Happy Hour History: The Blue Blazer

Drink Features

Admittedly, there are easier ways to make a hot toddy. But if you were a bartender in Gold Rush-era San Francisco, you needed a bit of flare to earn the respect of the hard-living, hard-drinking clientele.

Allegedly invented by legendary barman Jerry Thomas at the El Dorado gambling saloon sometime prior to 1862, the Blue Blazer is the original flaming cocktail. Thomas concocted the cocktail one evening when a burly giant of a fella entered the saloon and said, “Barkeep, fix me up some hellfire that’ll shake me right down to my gizzard.”

Visual approximation.

Perhaps, not wanting to point out that humans don’t have gizzards, Thomas instead took some whiskey and boiling water, set it on fire, and poured it back and forth between two cups as a blue flame illuminated the arc of the liquid. He then added a little sugar and lemon, and served. The man with the gizzard was pleased.

After that, Thomas only served the Blue Blazer if the temperature outside dipped below 50 degrees, unless the person ordering it was suffering from a cold. However, I’m willing to bet if that same fella wanted one at high noon in July, Thomas would have capitulated.

Always something of a novelty, this is not the sort of cocktail customers order on the regular. It is, however, an impressive bar trick for daring bartenders to have in their repertoire.

Blue Blazer Recipe

3 oz. cask-strength single-malt scotch (David Wondrich recommends Laphroaig, the Glenlivet Nadurra, or the Macallan)
1 oz. boiling water
2 tsp. simple syrup
1 swath of a lemon peel

2 metal mugs with handles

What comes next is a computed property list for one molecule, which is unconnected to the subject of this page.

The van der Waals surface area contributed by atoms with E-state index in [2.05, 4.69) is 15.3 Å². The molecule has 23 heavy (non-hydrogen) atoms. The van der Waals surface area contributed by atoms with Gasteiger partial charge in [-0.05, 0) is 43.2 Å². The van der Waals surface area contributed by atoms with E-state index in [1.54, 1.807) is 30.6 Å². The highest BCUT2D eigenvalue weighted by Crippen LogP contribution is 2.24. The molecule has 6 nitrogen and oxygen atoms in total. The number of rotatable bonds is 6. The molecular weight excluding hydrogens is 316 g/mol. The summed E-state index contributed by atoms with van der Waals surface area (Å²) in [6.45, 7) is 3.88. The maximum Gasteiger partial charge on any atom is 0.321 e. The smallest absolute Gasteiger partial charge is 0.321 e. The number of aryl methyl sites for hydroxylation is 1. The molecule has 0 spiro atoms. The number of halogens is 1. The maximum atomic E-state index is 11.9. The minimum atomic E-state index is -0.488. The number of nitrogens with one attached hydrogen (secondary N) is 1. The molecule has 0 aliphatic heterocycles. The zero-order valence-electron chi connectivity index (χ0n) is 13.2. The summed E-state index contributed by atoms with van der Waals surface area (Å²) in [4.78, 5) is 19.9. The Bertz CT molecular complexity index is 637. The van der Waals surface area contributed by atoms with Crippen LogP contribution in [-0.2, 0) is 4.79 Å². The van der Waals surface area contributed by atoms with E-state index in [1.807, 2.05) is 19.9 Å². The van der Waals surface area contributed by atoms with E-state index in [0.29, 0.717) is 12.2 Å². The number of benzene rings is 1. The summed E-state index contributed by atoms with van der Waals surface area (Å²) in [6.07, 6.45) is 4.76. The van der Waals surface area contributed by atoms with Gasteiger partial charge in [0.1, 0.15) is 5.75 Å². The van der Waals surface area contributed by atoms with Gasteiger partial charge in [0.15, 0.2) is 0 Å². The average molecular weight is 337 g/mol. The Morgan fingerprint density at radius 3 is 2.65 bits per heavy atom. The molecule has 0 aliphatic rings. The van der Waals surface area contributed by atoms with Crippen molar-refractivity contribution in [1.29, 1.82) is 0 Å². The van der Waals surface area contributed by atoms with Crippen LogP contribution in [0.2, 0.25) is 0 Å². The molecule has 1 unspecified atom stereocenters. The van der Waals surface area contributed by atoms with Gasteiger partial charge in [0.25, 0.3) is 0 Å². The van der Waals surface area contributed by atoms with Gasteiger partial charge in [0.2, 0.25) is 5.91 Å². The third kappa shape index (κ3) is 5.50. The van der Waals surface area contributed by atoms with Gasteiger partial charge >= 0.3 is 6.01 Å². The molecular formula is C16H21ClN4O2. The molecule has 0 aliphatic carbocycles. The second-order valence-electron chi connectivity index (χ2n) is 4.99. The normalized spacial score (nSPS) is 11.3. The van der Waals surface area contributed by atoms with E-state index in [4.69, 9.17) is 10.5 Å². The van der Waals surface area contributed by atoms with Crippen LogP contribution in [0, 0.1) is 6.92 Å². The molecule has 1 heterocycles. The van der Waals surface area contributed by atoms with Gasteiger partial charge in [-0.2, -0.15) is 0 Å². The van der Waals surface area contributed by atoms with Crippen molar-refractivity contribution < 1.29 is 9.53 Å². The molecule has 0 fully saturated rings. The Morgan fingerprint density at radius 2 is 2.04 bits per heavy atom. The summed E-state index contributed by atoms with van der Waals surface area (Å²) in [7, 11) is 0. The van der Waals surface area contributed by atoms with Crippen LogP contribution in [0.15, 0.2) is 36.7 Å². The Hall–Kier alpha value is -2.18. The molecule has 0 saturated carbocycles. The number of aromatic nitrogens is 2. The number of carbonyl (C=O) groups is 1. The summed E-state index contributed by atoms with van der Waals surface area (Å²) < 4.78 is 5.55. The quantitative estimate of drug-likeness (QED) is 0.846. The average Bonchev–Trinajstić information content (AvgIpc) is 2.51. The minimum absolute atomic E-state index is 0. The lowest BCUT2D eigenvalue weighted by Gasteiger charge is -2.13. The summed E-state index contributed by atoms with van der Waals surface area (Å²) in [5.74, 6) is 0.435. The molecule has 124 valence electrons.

1 snifter
Long matches or a lighter

CAVEAT POTATOR: Mix at your own risk. Be sure you have cleared the work area of all flammable materials, and lay out some damp cloths. It’s also a good idea to practice your technique with water first.

Directions: First, be sure to cue up your background music.

Add the simple syrup and lemon peel to the snifter, and set aside. Warm the mugs with hot water. Discard the water. Pour the boiling water into one of the mugs. Quickly add the scotch. Ignite the liquid with a match or lighter.

Pick up the mugs, and carefully pour 3/4 of the flaming liquid into the other mug. Pour 3/4 of the liquid back into the first mug. Repeat this process several more times, gradually increasing the distance between mugs. (It’s said that Thomas held the mugs up to a meter apart.)

Finally, pour all the liquid into one mug, and transfer the still flaming contents into the snifter. Extinguish the flame with the bottom of the other mug. Stir the contents, and serve.

Enjoy while listening to this.

Jim Sabataso is a writer, part-time bartender, and full-time cocktail enthusiast living in Vermont. Follow him on Twitter @JimSabataso.

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